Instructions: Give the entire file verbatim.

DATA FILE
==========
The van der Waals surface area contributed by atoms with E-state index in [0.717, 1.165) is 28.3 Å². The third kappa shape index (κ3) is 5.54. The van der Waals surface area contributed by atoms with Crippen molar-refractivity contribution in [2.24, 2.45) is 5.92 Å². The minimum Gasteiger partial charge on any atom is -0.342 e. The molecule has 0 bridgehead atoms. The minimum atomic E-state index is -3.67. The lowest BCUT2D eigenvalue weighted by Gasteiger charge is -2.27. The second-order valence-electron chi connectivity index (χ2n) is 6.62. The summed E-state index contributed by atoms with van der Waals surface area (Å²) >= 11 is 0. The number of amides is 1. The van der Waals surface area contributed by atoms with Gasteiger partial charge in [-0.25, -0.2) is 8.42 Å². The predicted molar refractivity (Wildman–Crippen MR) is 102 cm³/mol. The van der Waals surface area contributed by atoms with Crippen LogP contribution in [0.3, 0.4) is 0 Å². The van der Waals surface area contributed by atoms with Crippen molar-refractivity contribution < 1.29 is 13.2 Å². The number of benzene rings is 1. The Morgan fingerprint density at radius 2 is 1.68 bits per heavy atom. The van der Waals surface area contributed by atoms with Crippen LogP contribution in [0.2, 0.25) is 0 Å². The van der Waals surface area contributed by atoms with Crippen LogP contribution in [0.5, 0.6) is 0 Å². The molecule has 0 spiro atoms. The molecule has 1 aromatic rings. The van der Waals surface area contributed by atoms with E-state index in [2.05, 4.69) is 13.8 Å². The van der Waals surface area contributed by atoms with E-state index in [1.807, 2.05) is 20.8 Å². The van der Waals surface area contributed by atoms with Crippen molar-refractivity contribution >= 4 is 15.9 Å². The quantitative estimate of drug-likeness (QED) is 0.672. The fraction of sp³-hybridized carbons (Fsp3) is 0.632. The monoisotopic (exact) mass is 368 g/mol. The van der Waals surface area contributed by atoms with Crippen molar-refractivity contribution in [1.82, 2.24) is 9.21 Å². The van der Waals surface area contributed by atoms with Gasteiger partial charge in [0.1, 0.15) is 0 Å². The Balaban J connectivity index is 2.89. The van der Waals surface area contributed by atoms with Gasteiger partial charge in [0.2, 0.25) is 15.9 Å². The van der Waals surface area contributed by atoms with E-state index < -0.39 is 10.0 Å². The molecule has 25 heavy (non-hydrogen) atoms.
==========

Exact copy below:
The van der Waals surface area contributed by atoms with E-state index in [0.717, 1.165) is 28.3 Å². The third kappa shape index (κ3) is 5.54. The van der Waals surface area contributed by atoms with Crippen molar-refractivity contribution in [2.24, 2.45) is 5.92 Å². The minimum Gasteiger partial charge on any atom is -0.342 e. The molecule has 0 bridgehead atoms. The minimum atomic E-state index is -3.67. The lowest BCUT2D eigenvalue weighted by Gasteiger charge is -2.27. The second-order valence-electron chi connectivity index (χ2n) is 6.62. The summed E-state index contributed by atoms with van der Waals surface area (Å²) >= 11 is 0. The number of amides is 1. The van der Waals surface area contributed by atoms with Gasteiger partial charge in [-0.25, -0.2) is 8.42 Å². The predicted molar refractivity (Wildman–Crippen MR) is 102 cm³/mol. The van der Waals surface area contributed by atoms with Crippen LogP contribution in [0.3, 0.4) is 0 Å². The van der Waals surface area contributed by atoms with Crippen molar-refractivity contribution < 1.29 is 13.2 Å². The number of benzene rings is 1. The Morgan fingerprint density at radius 2 is 1.68 bits per heavy atom. The van der Waals surface area contributed by atoms with Crippen LogP contribution in [0.2, 0.25) is 0 Å². The van der Waals surface area contributed by atoms with Crippen LogP contribution in [0.5, 0.6) is 0 Å². The molecule has 0 spiro atoms. The molecule has 1 aromatic rings. The van der Waals surface area contributed by atoms with E-state index in [2.05, 4.69) is 13.8 Å². The van der Waals surface area contributed by atoms with E-state index in [1.807, 2.05) is 20.8 Å². The van der Waals surface area contributed by atoms with Crippen molar-refractivity contribution >= 4 is 15.9 Å². The quantitative estimate of drug-likeness (QED) is 0.672. The fraction of sp³-hybridized carbons (Fsp3) is 0.632. The monoisotopic (exact) mass is 368 g/mol. The van der Waals surface area contributed by atoms with Crippen molar-refractivity contribution in [1.82, 2.24) is 9.21 Å². The van der Waals surface area contributed by atoms with Gasteiger partial charge in [0.1, 0.15) is 0 Å². The Balaban J connectivity index is 2.89. The van der Waals surface area contributed by atoms with Gasteiger partial charge in [0.2, 0.25) is 15.9 Å². The van der Waals surface area contributed by atoms with E-state index < -0.39 is 10.0 Å². The molecule has 25 heavy (non-hydrogen) atoms.